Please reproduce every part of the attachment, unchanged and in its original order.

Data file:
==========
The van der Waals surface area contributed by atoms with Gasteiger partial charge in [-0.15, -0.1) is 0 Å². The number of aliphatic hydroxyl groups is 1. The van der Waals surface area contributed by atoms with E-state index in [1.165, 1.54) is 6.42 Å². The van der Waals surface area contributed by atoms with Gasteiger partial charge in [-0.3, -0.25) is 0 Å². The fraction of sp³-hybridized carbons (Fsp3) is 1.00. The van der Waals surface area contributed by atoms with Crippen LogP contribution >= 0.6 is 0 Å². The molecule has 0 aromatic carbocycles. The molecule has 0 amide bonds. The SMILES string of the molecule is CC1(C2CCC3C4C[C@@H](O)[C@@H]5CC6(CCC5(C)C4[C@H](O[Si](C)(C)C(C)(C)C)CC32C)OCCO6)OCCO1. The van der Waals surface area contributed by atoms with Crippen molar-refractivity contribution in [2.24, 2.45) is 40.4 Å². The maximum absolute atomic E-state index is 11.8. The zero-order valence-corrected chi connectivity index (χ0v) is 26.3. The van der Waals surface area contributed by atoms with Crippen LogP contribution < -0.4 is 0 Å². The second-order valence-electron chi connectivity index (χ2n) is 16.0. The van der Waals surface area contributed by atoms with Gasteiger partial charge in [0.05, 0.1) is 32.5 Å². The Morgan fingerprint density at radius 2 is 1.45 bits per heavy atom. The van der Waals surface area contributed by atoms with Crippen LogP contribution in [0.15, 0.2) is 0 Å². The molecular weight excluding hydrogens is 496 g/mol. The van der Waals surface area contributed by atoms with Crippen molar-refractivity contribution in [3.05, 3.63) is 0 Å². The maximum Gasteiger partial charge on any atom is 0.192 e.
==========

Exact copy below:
The van der Waals surface area contributed by atoms with Gasteiger partial charge in [-0.15, -0.1) is 0 Å². The number of aliphatic hydroxyl groups is 1. The van der Waals surface area contributed by atoms with E-state index in [1.165, 1.54) is 6.42 Å². The van der Waals surface area contributed by atoms with Gasteiger partial charge in [-0.3, -0.25) is 0 Å². The fraction of sp³-hybridized carbons (Fsp3) is 1.00. The van der Waals surface area contributed by atoms with Crippen LogP contribution >= 0.6 is 0 Å². The molecule has 0 aromatic carbocycles. The molecule has 0 amide bonds. The SMILES string of the molecule is CC1(C2CCC3C4C[C@@H](O)[C@@H]5CC6(CCC5(C)C4[C@H](O[Si](C)(C)C(C)(C)C)CC32C)OCCO6)OCCO1. The van der Waals surface area contributed by atoms with Crippen molar-refractivity contribution in [2.24, 2.45) is 40.4 Å². The maximum absolute atomic E-state index is 11.8. The zero-order valence-corrected chi connectivity index (χ0v) is 26.3. The van der Waals surface area contributed by atoms with Crippen LogP contribution < -0.4 is 0 Å². The second-order valence-electron chi connectivity index (χ2n) is 16.0. The van der Waals surface area contributed by atoms with Gasteiger partial charge in [0.05, 0.1) is 32.5 Å². The Morgan fingerprint density at radius 2 is 1.45 bits per heavy atom. The van der Waals surface area contributed by atoms with Crippen LogP contribution in [0.15, 0.2) is 0 Å². The molecular weight excluding hydrogens is 496 g/mol. The van der Waals surface area contributed by atoms with Crippen molar-refractivity contribution in [3.05, 3.63) is 0 Å². The maximum Gasteiger partial charge on any atom is 0.192 e.